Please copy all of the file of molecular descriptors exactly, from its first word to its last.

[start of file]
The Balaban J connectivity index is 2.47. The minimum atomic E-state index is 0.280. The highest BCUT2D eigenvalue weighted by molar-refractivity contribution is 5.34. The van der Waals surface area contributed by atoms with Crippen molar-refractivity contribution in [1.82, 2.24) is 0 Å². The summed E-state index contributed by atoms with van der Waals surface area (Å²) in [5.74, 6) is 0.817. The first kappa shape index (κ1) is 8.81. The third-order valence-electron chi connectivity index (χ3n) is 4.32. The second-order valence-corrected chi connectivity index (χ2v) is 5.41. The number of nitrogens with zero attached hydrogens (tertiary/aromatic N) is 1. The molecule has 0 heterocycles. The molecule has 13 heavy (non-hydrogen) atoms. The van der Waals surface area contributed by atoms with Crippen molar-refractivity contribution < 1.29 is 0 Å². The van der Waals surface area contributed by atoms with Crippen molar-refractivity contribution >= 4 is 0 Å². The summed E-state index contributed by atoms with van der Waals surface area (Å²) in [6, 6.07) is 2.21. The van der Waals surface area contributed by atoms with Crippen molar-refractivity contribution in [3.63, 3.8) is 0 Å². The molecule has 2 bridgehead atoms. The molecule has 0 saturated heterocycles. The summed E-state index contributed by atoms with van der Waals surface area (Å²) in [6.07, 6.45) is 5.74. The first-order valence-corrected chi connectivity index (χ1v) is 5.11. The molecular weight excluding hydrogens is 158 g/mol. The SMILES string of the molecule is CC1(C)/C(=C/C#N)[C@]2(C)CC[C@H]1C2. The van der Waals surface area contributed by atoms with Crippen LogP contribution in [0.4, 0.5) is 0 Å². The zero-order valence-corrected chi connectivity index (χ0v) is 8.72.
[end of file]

The Balaban J connectivity index is 2.47. The minimum atomic E-state index is 0.280. The highest BCUT2D eigenvalue weighted by molar-refractivity contribution is 5.34. The van der Waals surface area contributed by atoms with Crippen molar-refractivity contribution in [1.82, 2.24) is 0 Å². The summed E-state index contributed by atoms with van der Waals surface area (Å²) in [5.74, 6) is 0.817. The first kappa shape index (κ1) is 8.81. The third-order valence-electron chi connectivity index (χ3n) is 4.32. The second-order valence-corrected chi connectivity index (χ2v) is 5.41. The number of nitrogens with zero attached hydrogens (tertiary/aromatic N) is 1. The molecule has 0 heterocycles. The molecule has 13 heavy (non-hydrogen) atoms. The van der Waals surface area contributed by atoms with Crippen molar-refractivity contribution < 1.29 is 0 Å². The van der Waals surface area contributed by atoms with Crippen molar-refractivity contribution >= 4 is 0 Å². The summed E-state index contributed by atoms with van der Waals surface area (Å²) in [6, 6.07) is 2.21. The van der Waals surface area contributed by atoms with Crippen molar-refractivity contribution in [3.63, 3.8) is 0 Å². The molecule has 2 bridgehead atoms. The molecule has 0 saturated heterocycles. The summed E-state index contributed by atoms with van der Waals surface area (Å²) in [6.07, 6.45) is 5.74. The first-order valence-corrected chi connectivity index (χ1v) is 5.11. The molecular weight excluding hydrogens is 158 g/mol. The SMILES string of the molecule is CC1(C)/C(=C/C#N)[C@]2(C)CC[C@H]1C2. The van der Waals surface area contributed by atoms with Crippen LogP contribution in [0.4, 0.5) is 0 Å². The zero-order valence-corrected chi connectivity index (χ0v) is 8.72.